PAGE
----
Although I am fiercely opposed to Donald Trump's immigration policies, I do not think he is an American version of a fascist dictator. Rather, I see him as the latest version of a long line of Nativist politicians, going back to the 1830's, who have used fears of immigrants and outsiders to advance their political careers. Their targets over the years have varied, starting with Irish Catholics in the early 19th Century, moving on to Asians, Italians, Jews and Eastern Europeans. In almost every instance, their words have coincided with acts of violence against targeted groups, ranging from burning of churches and convents, to expulsion of entire communities from towns and cities ( directed against Chinese residents the American West in late 19th Century) to the revival of the Ku Klux Klan as an anti-immigrant group after WWI. This is my concern about Mr. Trump's rhetoric. It has the potential to turn large groups of Americans against one another, leading to violent conflicts at public events, pitting neighbor against neighbor. This is not something new to American history It has happened before, many times. It left scars, some recent, some more ancient, on almost everyone living in the Brooklyn neighborhood I grew up in, where the vast majority of the people were Jewish, Italian, Irish and Black. I do not wish to see these wounds open again.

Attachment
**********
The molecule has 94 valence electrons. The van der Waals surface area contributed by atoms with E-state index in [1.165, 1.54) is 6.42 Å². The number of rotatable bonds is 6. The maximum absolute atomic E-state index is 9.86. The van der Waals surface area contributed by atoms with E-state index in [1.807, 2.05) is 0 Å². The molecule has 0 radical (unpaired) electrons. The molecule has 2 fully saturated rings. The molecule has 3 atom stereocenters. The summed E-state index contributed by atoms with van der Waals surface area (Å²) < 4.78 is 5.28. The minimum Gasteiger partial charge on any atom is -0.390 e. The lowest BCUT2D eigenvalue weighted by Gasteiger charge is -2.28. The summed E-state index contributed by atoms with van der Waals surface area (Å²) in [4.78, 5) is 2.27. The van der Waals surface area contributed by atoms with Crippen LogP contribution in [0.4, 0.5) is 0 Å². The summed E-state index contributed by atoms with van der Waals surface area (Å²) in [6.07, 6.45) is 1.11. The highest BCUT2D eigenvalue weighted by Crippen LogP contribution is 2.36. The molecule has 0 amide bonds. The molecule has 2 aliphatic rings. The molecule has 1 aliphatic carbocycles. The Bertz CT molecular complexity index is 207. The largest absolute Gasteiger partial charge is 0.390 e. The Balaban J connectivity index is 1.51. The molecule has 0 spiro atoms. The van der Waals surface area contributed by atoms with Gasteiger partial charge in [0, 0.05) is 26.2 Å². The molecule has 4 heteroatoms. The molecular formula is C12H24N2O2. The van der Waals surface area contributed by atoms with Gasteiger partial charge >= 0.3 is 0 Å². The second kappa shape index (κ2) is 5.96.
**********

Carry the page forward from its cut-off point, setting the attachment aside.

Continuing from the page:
I am hoping against hope that when Mr Trump becomes the Republican presidential candidate, he will de-emphasize racially and religiously targeted attacks on immigrants. If he doesn't. we are about to head down a very dangerous road, one which we have traveled before, always with the most painful consequences..